These days it seems just about every Asian country has a nasty feud brewing with a neighbor. China vs. Japan, China vs. the Philippines, Japan vs. Korea, Singapore vs. Indonesia: The list goes on and on. With Secretary of State John Kerry visiting the region this week, the U.S. is saying enough is enough.
The Americans are fed up with squabbling in Asia. General Herbert “Hawk” Carlisle, a top U.S. commander in the region, told Bloomberg News yesterday “the de-escalation of tensions has got to be a multilateral approach, and it’s not just one country that needs to de-escalate.” General Carlisle, responsible for U.S. Air Force operations in the Pacific, warned that the “risk from miscalculation is high. It’s greater than it should be.”
China’s feuds with Japan and the Philippines are grabbing the spotlight now, as officials compare one another to Hitler and Lord Voldemort. The official Xinhua News Agency on Feb. 5 called Philippine President Benigno Aquino “ignorant” and “amateurish” for likening China’s claims in the South China Sea to Nazi Germany’s annexation of the Sudetenland. While these disputes have the potential to cause the most harm in the short term, they’re hardly the only examples of Asian neighbors keeping historical grievances alive to score political points.
Singapore vs. Indonesia
As election season is approaching in Indonesia, the government of the sprawling island nation has decided to pick a fight with its tiny but wealthy neighbor. The Indonesian navy has a new ship, named in memory of two of its marines who were executed in Singapore after blowing up a building there in 1965, killing three people and wounding many others. Singapore has disinvited Indonesian military officials from attending the Singapore Airshow, scheduled to begin tomorrow.
The 1965 attack was part of a campaign by President Sukarno’s government, which was displeased by the formation of Malaysia after the end of British colonial rule. Singapore wasn’t long for that nation either: With tensions growing between Singapore (with its ethnic Chinese majority) and the rest of the federation (dominated by Malays), the Malaysian Parliament voted to expel Singapore in August of that year.
Indonesia insists it won’t back down. The head of its military, General Moeldoko, told reporters in Jakarta today that the Singaporeans should mind their own business. “Basically we are willing to cooperate with anybody, but we will not bend when it comes to the sovereignty of the country,” he said, according to a report in the Jakarta Post. In an editorial published on Saturday, the newspaper pointed to election-year politics as a reason the government is holding firm, despite Singapore’s objections: “A review or an apology would have been lauded as a stately gesture, but that is not liable to happen while nationalist sentiment is reaching fever pitch in Indonesia in this election year.”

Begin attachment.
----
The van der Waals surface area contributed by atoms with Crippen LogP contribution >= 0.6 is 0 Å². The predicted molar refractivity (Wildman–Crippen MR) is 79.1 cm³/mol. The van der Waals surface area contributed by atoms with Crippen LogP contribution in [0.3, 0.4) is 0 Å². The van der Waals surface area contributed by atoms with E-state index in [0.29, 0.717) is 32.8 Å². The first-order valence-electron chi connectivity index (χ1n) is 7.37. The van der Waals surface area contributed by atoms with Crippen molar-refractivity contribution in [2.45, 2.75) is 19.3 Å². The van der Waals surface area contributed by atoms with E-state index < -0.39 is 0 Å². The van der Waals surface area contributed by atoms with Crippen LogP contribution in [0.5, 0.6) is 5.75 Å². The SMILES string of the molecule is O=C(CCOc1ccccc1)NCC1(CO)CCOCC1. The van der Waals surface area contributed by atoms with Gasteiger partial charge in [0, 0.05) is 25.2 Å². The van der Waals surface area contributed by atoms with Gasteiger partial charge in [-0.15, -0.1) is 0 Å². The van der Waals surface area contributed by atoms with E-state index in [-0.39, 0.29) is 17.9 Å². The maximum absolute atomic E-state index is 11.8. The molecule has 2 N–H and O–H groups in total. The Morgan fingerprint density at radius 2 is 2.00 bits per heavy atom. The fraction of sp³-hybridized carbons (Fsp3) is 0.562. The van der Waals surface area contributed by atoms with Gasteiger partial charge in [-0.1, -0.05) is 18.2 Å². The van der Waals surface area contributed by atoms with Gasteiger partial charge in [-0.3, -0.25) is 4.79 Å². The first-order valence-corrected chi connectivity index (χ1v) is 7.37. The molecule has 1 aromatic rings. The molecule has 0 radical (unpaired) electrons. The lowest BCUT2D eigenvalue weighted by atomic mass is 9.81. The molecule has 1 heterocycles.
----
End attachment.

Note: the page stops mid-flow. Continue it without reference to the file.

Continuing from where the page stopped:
Singapore vs. Malaysia
Former Prime Minister Lee Kuan Yew said that Singapore’s split from Malaysia was “a moment of anguish.” Relations have had their ups and downs ever since, with the two sides fighting over everything from water rights to a train station in downtown Singapore. But for now, things are on the mend. Well before Denmark’s prime minister created a sensation when she got President Obama and British Prime Minister David Cameron to join her in a selfie at Nelson Mandela’s funeral, Singapore and Malaysia’s prime ministers posed for a self-portrait photograph at a meeting in Sri Lanka last November. Malaysia’s home minister says relations “are at the best level,” according to a report over the weekend by Bernama, Malaysia’s news agency.
Still, it was only a few months ago that the Malaysians were indignant over reports of Singapore assisting the Americans and Australians in spying on Malaysia. “The Malaysian government’s position is you have given us the clarification and that is it,” Singapore’s high commissioner to Kuala Lumpur, One Keng Yong, said in an interview yesterday with the Borneo Post. “We have not heard anything further. I hope this will be something logical and understood by both sides.”
South Korea vs. Japan
South Korean President Park Geun-hye has given Japanese Prime Minister Shinzo Abe the cold shoulder, with the two leaders yet to meet since Park’s inauguration last year. Abe’s visit to the controversial Yasukuni Shrine in Tokyo hasn’t helped thaw relations, and Koreans also are wary of his proposals to beef up Japan’s military and overhaul the country’s pacifist constitution.
There are some hopeful signs. Abe last week called for a summit, telling Japanese lawmakers “we should hold a heart-to-heart meeting between heads of state, without setting any predetermined rules,” according to this report from U.S. news broadcaster Voice of America. “The door is open for dialogue, but we are not just waiting inside it. We will actively step out and make every effort to realize exchanges at a political level and a meeting of heads of state.”
North Korea vs. Japan
On the other hand, there’s always North Korea. The regime has shown it believes in the doctrine of Reductio ad Hitlerum: Japan has “turned into a war state,” the official North Korean news agency charged last week, adding that Abe “is the Asian Hitler.”